Google Pixel 4's New Recorder App Makes Audio Searchable

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If you've ever wished that you could search through your audio recordings by keyword, you'll want to scoop up a Pixel 4 because its built-in Recorder app does just that.

Using the magic of onboard AI processing, the new app is able to transcribe audio, identify music and more, all right within the app and right on the device.

This eliminates the need to be connected to the internet when using the app, for starters. More importantly, however, it allows you to search through your recordings with ease. You can search for a speech by some words you recall from it, for example, or find recordings that have a dog barking.

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The feature will be available in English at first, with other languages coming in the near future. Since the feature runs onboard rather than in the cloud, it may take Google a while to train separate models for each language it wants to release.

The app does all of this on the fly, with minimal impact on battery life and device speed, thanks to a dedicated AI co-processor built into the Qualcomm Snapdragon 855 chipset that powers the device.

Pixel 4 Recorder 1

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This co-processor handles all of the AI and machine learning stuff, leaving the main processor free for whatever else is going on.

The true beauty of this setup is that each user will end up with a slightly different AI, specialized in what goes on around that specific user. Whereas a hivemind, cloud-based AI learns as a gestalt, this one will learn only what Google feeds it through updates and what users feed it through actual use.

Google's Recorder app has some serious potential

The search and transcription features could have some out-there use cases. Musicians who record on their phone, for example, could find a guitar track for a certain song by searching "electric guitar" and looking at the spectrometer output. A farmer, similarly, may track down a recording of a sick horse without having to listen to each recording under "horse".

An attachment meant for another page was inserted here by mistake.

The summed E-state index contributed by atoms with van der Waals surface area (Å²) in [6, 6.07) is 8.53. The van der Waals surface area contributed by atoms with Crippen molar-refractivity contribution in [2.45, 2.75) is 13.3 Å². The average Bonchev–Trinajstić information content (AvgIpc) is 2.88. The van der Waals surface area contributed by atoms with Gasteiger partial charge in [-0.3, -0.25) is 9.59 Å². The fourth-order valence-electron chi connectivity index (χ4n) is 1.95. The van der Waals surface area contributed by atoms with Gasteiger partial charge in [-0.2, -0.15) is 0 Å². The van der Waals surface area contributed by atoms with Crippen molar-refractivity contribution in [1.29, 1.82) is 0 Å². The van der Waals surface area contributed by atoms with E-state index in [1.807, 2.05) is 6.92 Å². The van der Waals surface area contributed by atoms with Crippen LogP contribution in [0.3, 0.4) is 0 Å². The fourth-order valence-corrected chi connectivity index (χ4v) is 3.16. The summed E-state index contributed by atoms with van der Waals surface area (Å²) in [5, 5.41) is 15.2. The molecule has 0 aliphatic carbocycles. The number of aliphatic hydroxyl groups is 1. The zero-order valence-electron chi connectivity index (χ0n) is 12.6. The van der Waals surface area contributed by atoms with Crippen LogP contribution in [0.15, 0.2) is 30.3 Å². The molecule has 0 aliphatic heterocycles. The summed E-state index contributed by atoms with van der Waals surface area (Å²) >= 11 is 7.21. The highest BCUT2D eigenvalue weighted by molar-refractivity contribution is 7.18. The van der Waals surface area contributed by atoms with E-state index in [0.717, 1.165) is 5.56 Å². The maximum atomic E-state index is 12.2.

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This is a feature that's been long in the making, and is almost certainly the culmination of multiple AI-centric projects. While Google didn't say exactly what work went into the new app, it's not hard to venture a guess that it's related to YouTube's auto-transcription chops, Google's work on musical AI, and other projects.

The new Recorder app is certainly handy, but it would be far less exciting if it debuted on a dud of a device. Luckily, that's not the case. The Pixel 4 family brings the heat with a Qualcomm Snapdragon 855 processor and 6GB of RAM. Storage options run up through 128GB, enough to hold plenty of content to display on the high-resolution 90Hz displays.

There are tons of other tricks up the Pixel 4 family's sleeve, such as Live HDR, a camera with optical zoom, and more. You'll be able to get your hands on one come October 24th.

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This killer feature set comes at a relatively high price that falls just short of mainstream flagships, a wallet-straining $799. That price gets you a base Pixel 4 unit in Clearly White, Just Black, or limited color option Oh So Orange.

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Senior Staff Writer

Daniel has been writing for Android Headlines since 2015, and is one of the site's Senior Staff Writers. He's been living the Android life since 2010, and has been interested in technology of all sorts since childhood. His personal, educational and professional backgrounds in computer science, gaming, literature, and music leave him uniquely equipped to handle a wide range of news topics for the site. These include the likes of machine learning, Voice assistants, AI technology development news in the Android world. Contact him at [email protected]

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